Quantification of physiological, movement and technical outputs during a novel small sided game in young team sport athletes

The aim of this study was to quantify the physiological responses, time-motion characteristics
and technical executions associated with a novel non sport-specific SSG in young team sport
players. On six separate occasions, twelve young male team sport athletes (mean ± SD: age,13.0
± 0.3 years, height, 157.4 ± 4.9 cm, body mass, 47.0 ± 5.0 kg and  VO2 peak, 55.1± 4.6 ml·kg
1·min-1) completed various ‘bucketball’ SSG formats (i.e. 3 vs. 3, 4 vs. 4 and 6 vs. 6) twice each.
Heart rate (HR) was measured during each SSG at 5 s intervals. Time-motion characteristics
were measured using global positioning systems. Ratings of perceived exertion (RPE) were
recorded immediately after the SSGs using the Borg scale (RPEs, 6 – 20). Technical skill
executions were measured using a high-speed digital video camera. Analysis revealed a tendency
for the 3 vs. 3 games to elicited higher heart rates (88.3 ± 4.3) than either 4 vs. 4 (85.9 ± 4.9) or 6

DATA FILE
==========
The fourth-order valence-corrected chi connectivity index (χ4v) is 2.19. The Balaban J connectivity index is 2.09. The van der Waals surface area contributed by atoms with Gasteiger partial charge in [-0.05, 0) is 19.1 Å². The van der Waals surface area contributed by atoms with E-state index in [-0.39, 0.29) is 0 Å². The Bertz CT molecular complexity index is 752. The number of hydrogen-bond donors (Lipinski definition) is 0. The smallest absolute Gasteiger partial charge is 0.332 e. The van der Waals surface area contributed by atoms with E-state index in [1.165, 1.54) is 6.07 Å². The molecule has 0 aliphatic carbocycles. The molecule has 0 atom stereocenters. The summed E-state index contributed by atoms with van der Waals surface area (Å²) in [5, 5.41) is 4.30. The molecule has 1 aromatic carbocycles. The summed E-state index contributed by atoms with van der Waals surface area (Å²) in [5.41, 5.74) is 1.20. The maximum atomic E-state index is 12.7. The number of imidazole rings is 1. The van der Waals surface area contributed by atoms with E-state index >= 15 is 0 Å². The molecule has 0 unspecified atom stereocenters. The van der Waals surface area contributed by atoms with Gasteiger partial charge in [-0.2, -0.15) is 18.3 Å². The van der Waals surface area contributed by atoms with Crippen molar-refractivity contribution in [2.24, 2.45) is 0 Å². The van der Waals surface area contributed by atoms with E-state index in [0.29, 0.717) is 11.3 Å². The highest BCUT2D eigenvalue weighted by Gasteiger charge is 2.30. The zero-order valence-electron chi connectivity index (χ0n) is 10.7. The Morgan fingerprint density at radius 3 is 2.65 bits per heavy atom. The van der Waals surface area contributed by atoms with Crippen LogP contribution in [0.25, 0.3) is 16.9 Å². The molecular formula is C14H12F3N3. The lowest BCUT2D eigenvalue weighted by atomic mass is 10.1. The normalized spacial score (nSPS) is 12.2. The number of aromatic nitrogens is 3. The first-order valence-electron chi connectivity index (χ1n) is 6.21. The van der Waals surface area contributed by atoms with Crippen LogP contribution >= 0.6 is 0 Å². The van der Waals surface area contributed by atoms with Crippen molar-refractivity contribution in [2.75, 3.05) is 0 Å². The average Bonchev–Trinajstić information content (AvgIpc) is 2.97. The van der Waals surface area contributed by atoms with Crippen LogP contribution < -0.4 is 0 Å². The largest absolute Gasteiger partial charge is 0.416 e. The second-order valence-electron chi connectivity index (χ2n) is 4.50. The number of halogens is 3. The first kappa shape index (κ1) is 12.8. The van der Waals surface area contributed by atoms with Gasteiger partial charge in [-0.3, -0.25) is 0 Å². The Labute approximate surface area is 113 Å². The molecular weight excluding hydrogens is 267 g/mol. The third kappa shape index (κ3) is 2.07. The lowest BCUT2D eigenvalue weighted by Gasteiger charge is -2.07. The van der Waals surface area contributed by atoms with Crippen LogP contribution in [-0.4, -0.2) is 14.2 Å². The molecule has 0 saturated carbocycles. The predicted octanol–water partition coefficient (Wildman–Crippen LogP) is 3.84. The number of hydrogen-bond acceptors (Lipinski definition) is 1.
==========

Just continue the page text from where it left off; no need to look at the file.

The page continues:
vs. 6 formats (85.9 ± 3.2). Total distance travelled at 13 – 17.9 km·hr-1 was more during 6 vs. 6
than 3 vs. 3 games (very likely substantial true difference, 97%), and total possessions and
number of catches, passes and shots were all higher in 3 vs. 3 compared with 4 vs. 4 and 6 vs. 6
games. There was no different for RPE between game formats. The results of this study indicate
that 3 vs. 3 non sport-specific SSGs provide higher stimulus for aerobic fitness adaptation and
technical improvement than 4 vs. 4 and 6 vs. 6 formats and their use for training young team
sport athletes is recommended.

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